Some of the words can be traced to specific languages, but others have disputed or uncertain origins. Words of disputed or less certain origin are in the "Dravidian languages" list. Where lexicographers generally agree on a source language, the words are listed by language.
Hot toddy, beverage made of alcoholic liquor with hot water, sugar, and spices; from Hindi tari "palm sap", probably from a Dravidian language
Jaggery, coarse brown sugar made from palm and sugarcane; from Malayalam sharkara (ശർക്കര) or Kannada sharkare, having its origins in Sanskrit, ultimately originating from Tamil sakkarai (சக்கரை) - meaning sugar in modern use.
Mongoose, a small carnivorous mammal from southern Eurasia or Africa, known for killing snakes; probably ultimately from a Dravidian language, with spelling influenced by the English word goose
Mung, a type of bean; ultimately from Sanskrit mudga (मुद्ग), which is the name of the bean and the plant, perhaps via Tamil mūngu (முங்கு) "soak", or perhaps from mũg (मूँग), the name of the bean in Hindi, which is not a Dravidian language
Orange, a citrus fruit, or a color named for the fruit; cognates exist in several Dravidian languages
Pagoda, a religious building; etymology uncertain but perhaps influenced by Tamil pagavadi (பகாவடி) "house belonging to a deity"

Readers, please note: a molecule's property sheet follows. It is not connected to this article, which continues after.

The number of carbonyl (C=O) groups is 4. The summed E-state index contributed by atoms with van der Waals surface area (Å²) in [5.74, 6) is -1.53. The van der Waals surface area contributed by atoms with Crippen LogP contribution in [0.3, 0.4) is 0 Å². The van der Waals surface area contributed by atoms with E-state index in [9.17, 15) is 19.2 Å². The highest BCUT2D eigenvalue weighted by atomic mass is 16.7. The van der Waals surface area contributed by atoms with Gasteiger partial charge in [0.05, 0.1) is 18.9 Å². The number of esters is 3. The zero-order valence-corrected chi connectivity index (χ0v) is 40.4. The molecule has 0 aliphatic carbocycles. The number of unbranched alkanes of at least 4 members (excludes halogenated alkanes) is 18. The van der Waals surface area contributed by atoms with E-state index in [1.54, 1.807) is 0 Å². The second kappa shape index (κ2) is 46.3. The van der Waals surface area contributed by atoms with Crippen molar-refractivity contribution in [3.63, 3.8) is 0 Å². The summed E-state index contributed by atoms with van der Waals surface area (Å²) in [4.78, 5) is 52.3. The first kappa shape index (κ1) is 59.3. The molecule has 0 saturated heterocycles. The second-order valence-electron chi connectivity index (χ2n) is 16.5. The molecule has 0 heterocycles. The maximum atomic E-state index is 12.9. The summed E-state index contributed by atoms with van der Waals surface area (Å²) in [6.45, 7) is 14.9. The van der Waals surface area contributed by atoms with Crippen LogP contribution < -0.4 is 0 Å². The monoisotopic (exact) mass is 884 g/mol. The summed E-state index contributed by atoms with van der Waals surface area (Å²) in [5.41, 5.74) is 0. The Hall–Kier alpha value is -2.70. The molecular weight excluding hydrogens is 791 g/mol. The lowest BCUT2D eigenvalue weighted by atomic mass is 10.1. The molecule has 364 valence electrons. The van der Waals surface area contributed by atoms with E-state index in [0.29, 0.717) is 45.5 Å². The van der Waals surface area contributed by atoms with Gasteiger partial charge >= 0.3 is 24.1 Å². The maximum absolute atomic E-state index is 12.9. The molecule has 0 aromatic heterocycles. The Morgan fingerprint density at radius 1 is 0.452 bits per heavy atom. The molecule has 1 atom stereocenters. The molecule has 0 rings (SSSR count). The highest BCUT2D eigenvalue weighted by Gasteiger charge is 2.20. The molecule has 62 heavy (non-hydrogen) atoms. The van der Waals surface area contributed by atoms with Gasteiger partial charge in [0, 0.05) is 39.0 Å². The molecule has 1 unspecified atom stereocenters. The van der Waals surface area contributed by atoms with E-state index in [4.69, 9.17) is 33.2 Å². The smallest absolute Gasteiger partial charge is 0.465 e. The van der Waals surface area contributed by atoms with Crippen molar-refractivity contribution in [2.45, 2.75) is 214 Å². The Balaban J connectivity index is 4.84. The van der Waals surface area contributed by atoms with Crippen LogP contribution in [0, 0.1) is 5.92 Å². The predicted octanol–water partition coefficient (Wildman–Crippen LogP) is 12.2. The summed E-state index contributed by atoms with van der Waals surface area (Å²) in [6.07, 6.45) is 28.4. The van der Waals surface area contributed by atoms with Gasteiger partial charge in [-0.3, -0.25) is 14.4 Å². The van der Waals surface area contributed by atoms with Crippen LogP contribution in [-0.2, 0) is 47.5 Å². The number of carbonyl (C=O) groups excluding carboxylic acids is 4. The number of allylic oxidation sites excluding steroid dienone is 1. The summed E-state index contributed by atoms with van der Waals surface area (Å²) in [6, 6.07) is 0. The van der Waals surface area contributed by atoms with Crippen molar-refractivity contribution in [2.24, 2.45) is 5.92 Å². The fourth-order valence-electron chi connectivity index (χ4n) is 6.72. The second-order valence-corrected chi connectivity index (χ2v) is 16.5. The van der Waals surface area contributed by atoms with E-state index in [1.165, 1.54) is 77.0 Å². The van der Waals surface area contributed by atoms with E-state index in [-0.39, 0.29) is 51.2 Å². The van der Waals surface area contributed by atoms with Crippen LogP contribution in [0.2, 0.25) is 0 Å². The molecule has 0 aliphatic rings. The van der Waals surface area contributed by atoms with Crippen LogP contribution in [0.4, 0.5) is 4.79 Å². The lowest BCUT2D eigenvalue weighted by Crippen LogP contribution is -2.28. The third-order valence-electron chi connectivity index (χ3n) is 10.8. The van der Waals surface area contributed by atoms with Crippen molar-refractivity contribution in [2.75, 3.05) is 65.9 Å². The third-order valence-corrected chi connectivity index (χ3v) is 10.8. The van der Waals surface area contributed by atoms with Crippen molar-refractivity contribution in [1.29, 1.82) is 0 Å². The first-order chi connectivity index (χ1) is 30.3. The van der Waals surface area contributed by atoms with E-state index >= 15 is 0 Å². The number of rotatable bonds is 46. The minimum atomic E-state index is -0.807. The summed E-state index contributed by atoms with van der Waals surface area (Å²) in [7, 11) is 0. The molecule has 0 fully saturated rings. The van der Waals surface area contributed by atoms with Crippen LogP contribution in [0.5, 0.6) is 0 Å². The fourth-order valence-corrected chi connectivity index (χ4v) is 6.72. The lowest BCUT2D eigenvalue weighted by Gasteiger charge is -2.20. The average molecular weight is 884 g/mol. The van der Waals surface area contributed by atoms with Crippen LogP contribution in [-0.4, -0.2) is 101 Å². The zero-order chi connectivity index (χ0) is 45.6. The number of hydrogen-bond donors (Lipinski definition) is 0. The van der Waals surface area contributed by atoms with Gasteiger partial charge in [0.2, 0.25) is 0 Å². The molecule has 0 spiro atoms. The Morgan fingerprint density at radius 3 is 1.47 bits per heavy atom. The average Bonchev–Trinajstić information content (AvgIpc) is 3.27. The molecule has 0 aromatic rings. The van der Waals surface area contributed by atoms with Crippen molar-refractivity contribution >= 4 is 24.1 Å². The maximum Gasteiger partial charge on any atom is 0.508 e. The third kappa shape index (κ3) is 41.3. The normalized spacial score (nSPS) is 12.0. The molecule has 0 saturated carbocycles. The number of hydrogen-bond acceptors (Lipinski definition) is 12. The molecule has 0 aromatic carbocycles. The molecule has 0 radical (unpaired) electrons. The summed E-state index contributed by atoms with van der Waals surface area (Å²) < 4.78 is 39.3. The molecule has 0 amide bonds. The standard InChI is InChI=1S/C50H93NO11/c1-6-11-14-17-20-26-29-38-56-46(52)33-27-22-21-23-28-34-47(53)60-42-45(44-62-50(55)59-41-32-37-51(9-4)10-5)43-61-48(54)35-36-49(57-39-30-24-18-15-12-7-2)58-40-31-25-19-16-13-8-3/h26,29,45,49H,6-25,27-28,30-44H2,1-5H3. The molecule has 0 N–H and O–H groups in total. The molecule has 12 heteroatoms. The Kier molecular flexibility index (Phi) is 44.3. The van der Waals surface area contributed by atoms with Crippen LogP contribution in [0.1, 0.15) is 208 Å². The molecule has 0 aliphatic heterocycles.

Pariah, a social outcast; from Tamil paṟaiyar (பறையர்) or Malayalam paṟayan, "drummer"
Peacock, a type of bird; from Old Englishpawa, the earlier etymology is uncertain, but one possible source is Tamil tokei (தோகை) "peacock feather", via Latin or Greek
Sambal, a spicy condiment; from Malay, which may have borrowed the word from a Dravidian language such as Tamil or Telugu
Teak, a tropical hardwood tree; called tekku (தேக்கு) in Tamil, tekka in Malayalam, Telugu teku, and Kannada tegu
Gregory James, a professor with the language center of Hong Kong university believes that more than 100 words in the Oxford English Dictionary have Tamil origin, and there could be even more. The third edition of the OED, published online since 2000, contains approximately 400,000 words.